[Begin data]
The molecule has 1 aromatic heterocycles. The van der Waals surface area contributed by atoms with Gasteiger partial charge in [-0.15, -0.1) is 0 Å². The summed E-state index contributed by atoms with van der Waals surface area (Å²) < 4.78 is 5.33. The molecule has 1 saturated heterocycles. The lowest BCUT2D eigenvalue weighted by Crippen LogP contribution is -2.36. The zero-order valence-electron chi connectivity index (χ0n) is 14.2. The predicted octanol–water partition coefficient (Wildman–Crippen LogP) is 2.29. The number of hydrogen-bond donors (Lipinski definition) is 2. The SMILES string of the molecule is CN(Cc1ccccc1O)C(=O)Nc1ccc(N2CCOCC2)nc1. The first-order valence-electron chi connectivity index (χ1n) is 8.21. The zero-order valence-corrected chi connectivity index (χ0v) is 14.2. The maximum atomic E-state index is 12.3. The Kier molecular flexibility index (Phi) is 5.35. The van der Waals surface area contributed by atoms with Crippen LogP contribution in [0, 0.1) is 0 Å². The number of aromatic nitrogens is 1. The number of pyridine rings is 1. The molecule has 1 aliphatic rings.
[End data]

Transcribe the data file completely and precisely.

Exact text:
The molecule has 1 aromatic heterocycles. The van der Waals surface area contributed by atoms with Gasteiger partial charge in [-0.15, -0.1) is 0 Å². The summed E-state index contributed by atoms with van der Waals surface area (Å²) < 4.78 is 5.33. The molecule has 1 saturated heterocycles. The lowest BCUT2D eigenvalue weighted by Crippen LogP contribution is -2.36. The zero-order valence-electron chi connectivity index (χ0n) is 14.2. The predicted octanol–water partition coefficient (Wildman–Crippen LogP) is 2.29. The number of hydrogen-bond donors (Lipinski definition) is 2. The SMILES string of the molecule is CN(Cc1ccccc1O)C(=O)Nc1ccc(N2CCOCC2)nc1. The first-order valence-electron chi connectivity index (χ1n) is 8.21. The zero-order valence-corrected chi connectivity index (χ0v) is 14.2. The maximum atomic E-state index is 12.3. The Kier molecular flexibility index (Phi) is 5.35. The van der Waals surface area contributed by atoms with Crippen LogP contribution in [0, 0.1) is 0 Å². The number of aromatic nitrogens is 1. The number of pyridine rings is 1. The molecule has 1 aliphatic rings.